National Carp Control Plan meetings in Wangaratta, Wodonga get into virus impact issues

Border and North East water users are concerned about what happens to the thousands of tonnes of dead carp after the proposed carp herpes virus is released in our waterways.

National Carp Control Plan coordinator Matt Barwick said people wanted to know not only when the clean up would happen but also who would be responsible for it.

Mr Barwick met with concerned residents at carp community briefing sessions in Wangaratta on Wednesday and Wodonga on Thursday.

“I think most of the questions people have are around how the clean up can be done safely and effectively,” Mr Barwick said.

“We went through the research that we’ve undertaken to help inform the clean-up strategy that we’re developing.

“Curtin University is leading some research to look at all the options for use of the biomass to minimize the number of carp that need to be disposed of.

“It is a fantastic resource, an enormous amount of fish protein. We need to work out how to use that to best effect.”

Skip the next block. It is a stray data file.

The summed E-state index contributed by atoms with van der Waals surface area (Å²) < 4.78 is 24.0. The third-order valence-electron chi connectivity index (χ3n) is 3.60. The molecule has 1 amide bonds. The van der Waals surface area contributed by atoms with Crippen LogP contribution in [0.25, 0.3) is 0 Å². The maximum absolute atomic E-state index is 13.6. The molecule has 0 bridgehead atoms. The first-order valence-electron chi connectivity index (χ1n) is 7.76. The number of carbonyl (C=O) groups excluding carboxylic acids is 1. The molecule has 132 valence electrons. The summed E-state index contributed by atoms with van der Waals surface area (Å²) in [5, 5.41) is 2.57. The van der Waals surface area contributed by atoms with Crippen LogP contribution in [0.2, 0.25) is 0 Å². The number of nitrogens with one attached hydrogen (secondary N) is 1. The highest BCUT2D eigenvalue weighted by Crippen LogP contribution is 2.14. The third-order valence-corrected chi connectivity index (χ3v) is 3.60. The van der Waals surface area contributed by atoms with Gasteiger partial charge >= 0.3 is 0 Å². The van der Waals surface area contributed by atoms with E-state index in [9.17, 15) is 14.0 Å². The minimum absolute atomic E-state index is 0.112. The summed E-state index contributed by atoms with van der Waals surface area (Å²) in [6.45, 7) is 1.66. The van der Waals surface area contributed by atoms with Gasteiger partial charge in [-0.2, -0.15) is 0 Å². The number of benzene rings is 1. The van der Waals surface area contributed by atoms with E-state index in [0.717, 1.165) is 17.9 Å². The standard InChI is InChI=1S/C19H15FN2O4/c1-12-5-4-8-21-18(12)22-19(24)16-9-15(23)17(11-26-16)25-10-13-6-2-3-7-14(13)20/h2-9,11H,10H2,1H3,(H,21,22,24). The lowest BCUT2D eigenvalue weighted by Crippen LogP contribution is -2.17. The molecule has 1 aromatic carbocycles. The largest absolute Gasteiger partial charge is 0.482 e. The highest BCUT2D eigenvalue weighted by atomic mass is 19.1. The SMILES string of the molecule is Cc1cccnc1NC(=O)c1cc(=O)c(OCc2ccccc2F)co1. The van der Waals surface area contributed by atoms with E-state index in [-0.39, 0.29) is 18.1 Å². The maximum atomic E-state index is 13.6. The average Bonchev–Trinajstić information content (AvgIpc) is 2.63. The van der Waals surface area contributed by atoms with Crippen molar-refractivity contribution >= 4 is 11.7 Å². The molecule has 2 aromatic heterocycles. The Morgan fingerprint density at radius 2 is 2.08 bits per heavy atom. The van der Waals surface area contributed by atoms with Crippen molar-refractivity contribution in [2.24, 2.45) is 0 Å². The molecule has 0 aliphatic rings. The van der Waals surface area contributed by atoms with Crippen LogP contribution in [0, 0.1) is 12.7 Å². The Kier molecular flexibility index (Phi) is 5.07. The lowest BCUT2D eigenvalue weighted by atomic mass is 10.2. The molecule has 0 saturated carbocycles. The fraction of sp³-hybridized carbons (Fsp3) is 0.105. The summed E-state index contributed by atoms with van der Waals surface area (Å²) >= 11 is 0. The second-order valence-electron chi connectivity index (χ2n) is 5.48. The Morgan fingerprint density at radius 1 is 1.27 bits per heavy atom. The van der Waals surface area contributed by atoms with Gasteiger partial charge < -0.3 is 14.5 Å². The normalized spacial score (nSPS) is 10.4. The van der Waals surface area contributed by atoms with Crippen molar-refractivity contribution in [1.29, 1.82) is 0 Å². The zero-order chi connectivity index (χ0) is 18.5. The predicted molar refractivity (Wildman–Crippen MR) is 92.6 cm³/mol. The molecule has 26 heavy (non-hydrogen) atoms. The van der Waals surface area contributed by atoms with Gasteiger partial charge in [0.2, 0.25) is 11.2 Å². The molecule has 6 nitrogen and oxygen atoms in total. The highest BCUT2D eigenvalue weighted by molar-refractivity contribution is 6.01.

We definitely need to consider biological control carefully but we also need to acknowledge it is an expensive thing to do nothing

Matt Barwick, National Carp Control Coordinator

The NCCP is investigating ways to control carp centered on the use of a species-specific virus known as Cyprinid herpesvirus 3 (the carp herpes virus) as a biocontrol agent, and to ensure that risks associated with its potential use are identified and mitigated. 

Some landholders are seeing metres of riverbank erosion, which they believe has been exacerbated by carp.

They told the meeting the cost of doing nothing needed to be considered.

“I think that’s an important point to acknowledge,” Mr Barwick said.

“We definitely need to consider biological control carefully but we also need to acknowledge it is an expensive thing to do nothing.”

The meetings, hosted by the NCCP, Murray Local Land Services and North East Catchment Management Authority, were among more than 80 briefing sessions being held in NSW, Victoria, South Australia, ACT, Queensland and Western Australia between now and February 2018.

The $15 million initiative would provide detailed information which will be presented to the government by the end of 2018.

Government would make the final decision on what course to take.